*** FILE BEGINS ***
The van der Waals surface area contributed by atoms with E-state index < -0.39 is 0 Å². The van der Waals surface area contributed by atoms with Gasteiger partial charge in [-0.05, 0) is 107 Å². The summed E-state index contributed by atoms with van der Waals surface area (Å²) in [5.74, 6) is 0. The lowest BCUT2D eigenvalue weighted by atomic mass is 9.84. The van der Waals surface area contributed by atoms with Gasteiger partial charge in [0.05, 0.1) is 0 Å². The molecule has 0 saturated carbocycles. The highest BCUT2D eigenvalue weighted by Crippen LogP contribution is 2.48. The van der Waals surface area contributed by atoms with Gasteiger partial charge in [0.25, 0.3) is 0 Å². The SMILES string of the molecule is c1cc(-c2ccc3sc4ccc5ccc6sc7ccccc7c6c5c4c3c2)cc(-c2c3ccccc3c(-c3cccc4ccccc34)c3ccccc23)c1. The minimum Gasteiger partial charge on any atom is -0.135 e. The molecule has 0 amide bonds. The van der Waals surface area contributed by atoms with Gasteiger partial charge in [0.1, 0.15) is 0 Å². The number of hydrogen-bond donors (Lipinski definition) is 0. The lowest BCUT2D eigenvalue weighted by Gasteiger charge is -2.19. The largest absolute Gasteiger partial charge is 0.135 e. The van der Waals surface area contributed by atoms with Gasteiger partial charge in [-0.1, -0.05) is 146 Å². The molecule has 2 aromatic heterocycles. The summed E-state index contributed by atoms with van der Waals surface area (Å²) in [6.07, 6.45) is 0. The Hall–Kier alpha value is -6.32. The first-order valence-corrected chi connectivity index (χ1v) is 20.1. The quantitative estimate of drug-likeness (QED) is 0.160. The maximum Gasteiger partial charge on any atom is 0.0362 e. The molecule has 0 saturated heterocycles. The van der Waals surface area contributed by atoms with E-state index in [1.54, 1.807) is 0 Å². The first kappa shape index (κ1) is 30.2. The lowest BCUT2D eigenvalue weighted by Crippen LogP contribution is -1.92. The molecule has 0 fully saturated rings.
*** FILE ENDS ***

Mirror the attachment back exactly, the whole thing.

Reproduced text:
The van der Waals surface area contributed by atoms with E-state index < -0.39 is 0 Å². The van der Waals surface area contributed by atoms with Gasteiger partial charge in [-0.05, 0) is 107 Å². The summed E-state index contributed by atoms with van der Waals surface area (Å²) in [5.74, 6) is 0. The lowest BCUT2D eigenvalue weighted by atomic mass is 9.84. The van der Waals surface area contributed by atoms with Gasteiger partial charge in [0.05, 0.1) is 0 Å². The molecule has 0 saturated carbocycles. The highest BCUT2D eigenvalue weighted by Crippen LogP contribution is 2.48. The van der Waals surface area contributed by atoms with Gasteiger partial charge in [0.25, 0.3) is 0 Å². The SMILES string of the molecule is c1cc(-c2ccc3sc4ccc5ccc6sc7ccccc7c6c5c4c3c2)cc(-c2c3ccccc3c(-c3cccc4ccccc34)c3ccccc23)c1. The minimum Gasteiger partial charge on any atom is -0.135 e. The molecule has 0 amide bonds. The van der Waals surface area contributed by atoms with Gasteiger partial charge in [0.1, 0.15) is 0 Å². The number of hydrogen-bond donors (Lipinski definition) is 0. The lowest BCUT2D eigenvalue weighted by Gasteiger charge is -2.19. The largest absolute Gasteiger partial charge is 0.135 e. The van der Waals surface area contributed by atoms with Gasteiger partial charge in [-0.1, -0.05) is 146 Å². The molecule has 2 aromatic heterocycles. The summed E-state index contributed by atoms with van der Waals surface area (Å²) in [6.07, 6.45) is 0. The Hall–Kier alpha value is -6.32. The first-order valence-corrected chi connectivity index (χ1v) is 20.1. The quantitative estimate of drug-likeness (QED) is 0.160. The maximum Gasteiger partial charge on any atom is 0.0362 e. The molecule has 0 saturated heterocycles. The van der Waals surface area contributed by atoms with E-state index in [1.54, 1.807) is 0 Å². The first kappa shape index (κ1) is 30.2. The lowest BCUT2D eigenvalue weighted by Crippen LogP contribution is -1.92. The molecule has 0 fully saturated rings.